Recently, we partnered with The Gryphon Press to create a classroom guide for its newly published children’s book Jake and Ava: A Boy and a Fish. The story is about a boy named Jake, who spends the day fishing with his grandfather, while an archerfish named Ava spends the day learning important survival skills with her uncle. Jake catches Ava on his line and tells his grandfather that he wants to set her free after sensing her suffering, so they release her. Ava is reunited with her uncle and Jake tells his grandfather that he no longer wants to go fishing. His grandfather lets him know that he understands and says that what is important to him is simply spending time together.
HEART wanted to learn more about the book, so we interviewed its creators, Jonathan Balcombe and Dana Buchwald. Author Dr. Jonathan Balcombe has written numerous scientific books, papers, and chapters and is a biologist with a PhD in ethology (the study of animal behavior), as well as Associate Editor for the journal Animal Sentience and a popular speaker. Dana Buchwald is co-publisher at The Gryphon Press and has worked as an attorney. She is a proud member of the Association of Professional Humane Educators and served on its Board of Directors.
Q: Can you both tell us what led you to working on behalf of animals in the ways that you have chosen to?
Jonathan: If there’s a “cares about animals” gene, I was born with it. I’ve always loved animals, and that manifested in two primary ways: 1) I loved watching them, and 2) I never wanted to harm them. My affinity for animals led to my getting three university degrees in biology and eventually working for over 30 years in animal protection. Over the past two decades, that vocation has morphed into my becoming an author of books about animals.
Dana: Coming to work for Gryphon was the catalyst for me in terms of learning about issues of animal welfare/rights and igniting the spark to work on behalf of animals in various capacities. Before working for Gryphon, I had no idea that puppy mills existed, let alone knew about the suffering endured by animals in other cruel situations such as factory farming. Gryphon opened my eyes to the myriad ways that humans inflict harm on non-human animals. I started doing my own research to educate myself. In addition, for every book we publish, we do quite a bit of research on the particular topic that we address.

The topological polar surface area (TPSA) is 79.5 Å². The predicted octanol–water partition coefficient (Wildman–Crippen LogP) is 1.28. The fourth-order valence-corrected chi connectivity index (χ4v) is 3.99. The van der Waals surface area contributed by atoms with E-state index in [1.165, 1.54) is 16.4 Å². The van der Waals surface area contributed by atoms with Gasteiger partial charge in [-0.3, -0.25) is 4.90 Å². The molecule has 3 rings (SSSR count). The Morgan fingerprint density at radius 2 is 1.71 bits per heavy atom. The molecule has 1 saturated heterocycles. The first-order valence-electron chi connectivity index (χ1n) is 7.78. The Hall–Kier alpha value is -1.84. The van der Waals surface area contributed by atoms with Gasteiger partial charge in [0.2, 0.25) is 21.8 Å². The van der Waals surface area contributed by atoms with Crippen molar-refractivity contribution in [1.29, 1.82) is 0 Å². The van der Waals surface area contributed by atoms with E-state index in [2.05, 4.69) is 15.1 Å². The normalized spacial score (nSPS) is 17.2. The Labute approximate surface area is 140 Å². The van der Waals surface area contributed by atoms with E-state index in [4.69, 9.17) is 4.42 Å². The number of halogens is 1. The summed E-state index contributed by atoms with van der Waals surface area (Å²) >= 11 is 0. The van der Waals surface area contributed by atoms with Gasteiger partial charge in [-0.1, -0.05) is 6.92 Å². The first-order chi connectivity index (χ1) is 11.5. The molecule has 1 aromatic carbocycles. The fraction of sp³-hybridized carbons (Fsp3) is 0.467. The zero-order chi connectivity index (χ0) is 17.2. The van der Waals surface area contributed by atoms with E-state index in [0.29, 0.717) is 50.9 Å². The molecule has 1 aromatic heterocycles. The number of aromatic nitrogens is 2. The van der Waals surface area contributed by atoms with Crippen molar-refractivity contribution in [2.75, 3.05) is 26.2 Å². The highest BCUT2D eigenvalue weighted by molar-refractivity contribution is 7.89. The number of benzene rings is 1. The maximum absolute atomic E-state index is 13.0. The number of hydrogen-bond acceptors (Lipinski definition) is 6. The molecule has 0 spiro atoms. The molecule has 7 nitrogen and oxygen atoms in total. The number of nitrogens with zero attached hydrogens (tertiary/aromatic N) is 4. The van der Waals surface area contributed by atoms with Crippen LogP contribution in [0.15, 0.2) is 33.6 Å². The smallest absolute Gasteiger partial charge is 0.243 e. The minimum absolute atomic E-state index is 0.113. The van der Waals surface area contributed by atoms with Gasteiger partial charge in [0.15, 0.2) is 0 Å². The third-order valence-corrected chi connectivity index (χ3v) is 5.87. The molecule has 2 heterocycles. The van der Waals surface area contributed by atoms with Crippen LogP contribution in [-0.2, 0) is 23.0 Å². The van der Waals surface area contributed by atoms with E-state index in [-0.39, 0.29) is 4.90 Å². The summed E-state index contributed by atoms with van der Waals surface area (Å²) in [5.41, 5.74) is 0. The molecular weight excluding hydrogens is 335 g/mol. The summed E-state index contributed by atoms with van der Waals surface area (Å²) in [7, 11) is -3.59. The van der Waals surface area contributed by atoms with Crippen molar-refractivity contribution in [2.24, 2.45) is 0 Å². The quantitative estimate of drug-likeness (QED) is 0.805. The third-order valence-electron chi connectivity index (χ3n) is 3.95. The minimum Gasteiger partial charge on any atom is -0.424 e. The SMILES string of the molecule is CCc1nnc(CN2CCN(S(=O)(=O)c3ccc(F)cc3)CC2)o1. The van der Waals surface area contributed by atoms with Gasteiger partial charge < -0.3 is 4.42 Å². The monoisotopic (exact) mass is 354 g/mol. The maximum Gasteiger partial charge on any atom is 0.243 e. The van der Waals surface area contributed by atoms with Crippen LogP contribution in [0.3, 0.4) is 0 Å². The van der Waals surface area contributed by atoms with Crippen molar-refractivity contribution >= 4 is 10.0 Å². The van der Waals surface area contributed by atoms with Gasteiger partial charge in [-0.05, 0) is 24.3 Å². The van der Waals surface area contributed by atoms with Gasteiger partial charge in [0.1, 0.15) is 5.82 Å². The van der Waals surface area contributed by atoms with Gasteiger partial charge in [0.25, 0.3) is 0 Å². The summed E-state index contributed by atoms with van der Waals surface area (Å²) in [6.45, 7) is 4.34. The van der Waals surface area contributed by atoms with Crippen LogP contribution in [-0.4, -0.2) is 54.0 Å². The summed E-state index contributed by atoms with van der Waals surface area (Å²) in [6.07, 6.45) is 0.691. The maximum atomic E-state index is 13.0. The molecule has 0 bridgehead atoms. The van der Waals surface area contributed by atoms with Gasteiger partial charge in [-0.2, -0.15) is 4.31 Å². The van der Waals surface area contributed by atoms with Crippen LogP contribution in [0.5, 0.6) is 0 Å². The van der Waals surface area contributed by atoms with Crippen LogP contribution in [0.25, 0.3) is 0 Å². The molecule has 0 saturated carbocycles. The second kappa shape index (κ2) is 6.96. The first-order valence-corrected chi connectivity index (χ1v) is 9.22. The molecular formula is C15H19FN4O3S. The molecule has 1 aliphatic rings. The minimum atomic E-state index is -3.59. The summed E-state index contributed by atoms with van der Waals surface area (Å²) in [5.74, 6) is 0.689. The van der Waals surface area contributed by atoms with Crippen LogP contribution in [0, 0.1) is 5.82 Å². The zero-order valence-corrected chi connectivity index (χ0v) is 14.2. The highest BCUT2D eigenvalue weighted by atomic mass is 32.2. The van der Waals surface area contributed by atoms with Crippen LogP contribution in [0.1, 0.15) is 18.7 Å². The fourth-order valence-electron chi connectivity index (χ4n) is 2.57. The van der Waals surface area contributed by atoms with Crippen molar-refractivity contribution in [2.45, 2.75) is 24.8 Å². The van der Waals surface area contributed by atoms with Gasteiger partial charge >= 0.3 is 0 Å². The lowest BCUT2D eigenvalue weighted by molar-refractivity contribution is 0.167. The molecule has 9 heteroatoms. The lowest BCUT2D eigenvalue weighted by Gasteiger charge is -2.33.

In my first year working for Gryphon, I attended an Association of Professional Humane Educators conference. I learned so much — not only about issues that animals face, but the tremendous good that educators were doing through the unique lens and methodology of humane education. I was hooked! I fully embrace the idea that education is vitally important to changing lives, not only for non-human animals but also for people and the environment as well. I believe that many people are simply unaware of the impact our behaviors have on non-human animals and that once they understand the issues and the opportunities, they often do better.
I have always loved and believed in the power of literature and art as unique vehicles to inspire passion and empathy in people of all ages. Gryphon’s mission is to publish beautifully written and illustrated books in order to elicit empathy for all animal lives. I feel very fortunate to be able to combine my love of literature, art, education, and advocacy. Because my background is in law, I also volunteer on behalf of animals in that capacity as well.
Q: How did you come up with the idea for this story?
Jonathan: Like so many young children, I was introduced to “recreational” fishing at a quite young age (8 years old). I was disturbed by what I saw, but I hadn’t yet developed the moral awareness to conclude that it was wrong. However, seeing it from the fish’s perspective was enough to steer me away from ever becoming a fisherman. Jake and Ava: A Boy and a Fish was inspired by these personal experiences.